Skip to comments.CA: Fire follies - Common sense missing in forest policy
Posted on 07/05/2007 1:17:50 PM PDT by NormsRevenge
The recent loss of more than 200 homes in the Angora fire near Lake Tahoe was another ugly reminder that California hasn't gotten its act together on forest policy.
As San Diego County residents know painfully well from fall 2003, when the Cedar and Paradise fires destroyed more than 2,400 homes, much of the state is at risk.
But long before 2003, fire experts had zeroed in on the especially destructive possibilities of a wildfire in the Tahoe basin, where thousands of homes are built in forests that are vastly thicker than they were in the days when there were few homes and small blazes went unsuppressed, reducing the risk of much-bigger fires.
In 1998, these warnings finally paid off when the Clinton administration unveiled a plan to use controlled burns and forest thinning to head off a devastating blaze. But a not-so-funny thing happened: The plan essentially went ignored as affected homeowners balked at its inconveniences, bureaucracies squabbled and incredibly green activists slammed thinning as an assault on the environment.
The result, as Lake Tahoe homeowner Richard Carlson complained in the San Francisco Chronicle: Unless you go through an insanely complex, expensive and lengthy permit process, you can't touch a tree that's larger than 6 inches in diameter, even if it's next to your house.
San Diego County, thankfully, learned from its 2003 nightmare and has a much wiser policy. But obstacles to fire prevention are still common around the state.
This is why, as we enter a particularly ominous wildfire season, it's obvious we need a new era of common sense on forest policy one in which homeowners work to protect themselves by taking care of their own property; bureaucracies cooperate by allowing thinning and doing thinning programs of their own; and greens accept thinning as sensible. Otherwise, horrific wildfires will come to seem a painful but routine part of California life.
I wonder, now, if I could design a fireproof house.
The states of Nevada and California and the federal government need to quit passing laws that cannot be financed. Or should it be that they REFUSE to finance.
If the gov’t cannot keep the forests in the Tahoe Basin clean then get the hell out and privatize the land. Let anybody do the job they refuse to do.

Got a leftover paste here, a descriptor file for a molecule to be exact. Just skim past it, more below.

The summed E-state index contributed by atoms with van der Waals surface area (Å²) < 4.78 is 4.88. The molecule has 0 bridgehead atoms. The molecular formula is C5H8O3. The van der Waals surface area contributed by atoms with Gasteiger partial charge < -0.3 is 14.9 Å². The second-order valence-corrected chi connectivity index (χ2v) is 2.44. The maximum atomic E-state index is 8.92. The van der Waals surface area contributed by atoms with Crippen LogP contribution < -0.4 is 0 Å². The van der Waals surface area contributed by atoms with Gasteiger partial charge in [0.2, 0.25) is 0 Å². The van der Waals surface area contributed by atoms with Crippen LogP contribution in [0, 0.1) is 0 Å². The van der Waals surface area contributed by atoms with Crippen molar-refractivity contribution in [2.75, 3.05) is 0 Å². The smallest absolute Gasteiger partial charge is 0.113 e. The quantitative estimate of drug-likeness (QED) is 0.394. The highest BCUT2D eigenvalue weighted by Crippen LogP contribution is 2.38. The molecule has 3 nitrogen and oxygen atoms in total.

How about concrete siding???
There is a house on my block with concrete siding - all the same, it is a wood frame house, and with time, would burn.
More like an outer layer of brick, a middle layer of hollow block vented at the top, and an inner layer of rebar-reenforced concrete, with a steel structure inside. Use steel I-beams for the structure, and steel studs for the walls/partitions, and build the stairwells, etc, of stone.
Oh, and put the main entry on the second floor, with a stone stairwell leading up to it, on the outside of the house. This increases standoff.
And make it round.
Heck, this peel tower would withstand the hurricane in NOLA, more less a fire.
That's part of the problem--as the article alludes to, there are so many regulatory bodies at Tahoe dictating what a property owner can and can't do--the US Forest Service, BLM, and one of the worst, the TRPA (Tahoe Regional Planning Authority), which is like a lake-wide homeowner's association.
Then you have the watermelons to contend with. They don't want a single tree cut in the "pristine" forests, yet the forests in the Sierras aren't pristine. The old growth forest was cut down long ago and replaced with a dense forest you see today. IOW, the forests in the Sierras were customized for logging, yet they can't be logged anymore thanks to the watermelons. The only recourse for the forest is to burn, and that's what happens.
Follow the money. Who were the winners of the government negligence?
There should be things like this available...
The 747 makes a nice photo-op, but...
The DC-10, operating on a Kern County fire two weeks ago, hit a down-draft, clipped some trees, and came within a few yards of feeding the fire with the large fire-ball that would have been caused by its crash. Wildfire conditions need slow-moving, agile, aircraft. Heavies just aren’t suited for that use.
Maybe for a grass fire in the midwest, or something....
For years I have said the major problem with clear cutting is the appearance of the land afterwards. Instead of cutting out a square or a rectangle from the forest, spill some coffee on the floor and whatever shape the spill takes is the shape of the next clear cut.
That way no two clear cuts would be instantly identifiable from 2000 feet with the naked eye. As soon as the natural grasses take hold, in one year or less it wouldn’t be instantly identifiable from 1000 feet with the naked eye.
What passes for environmental policy on the left is nothing more than social engineering. Many of their policies are actually antithetical to good environmental policy.
One way would be an underground house completely covered except for the front. Most of the exposed surface could be concrete or brick. Also very energy efficient.
Yes - but I don’t want to live in a cave.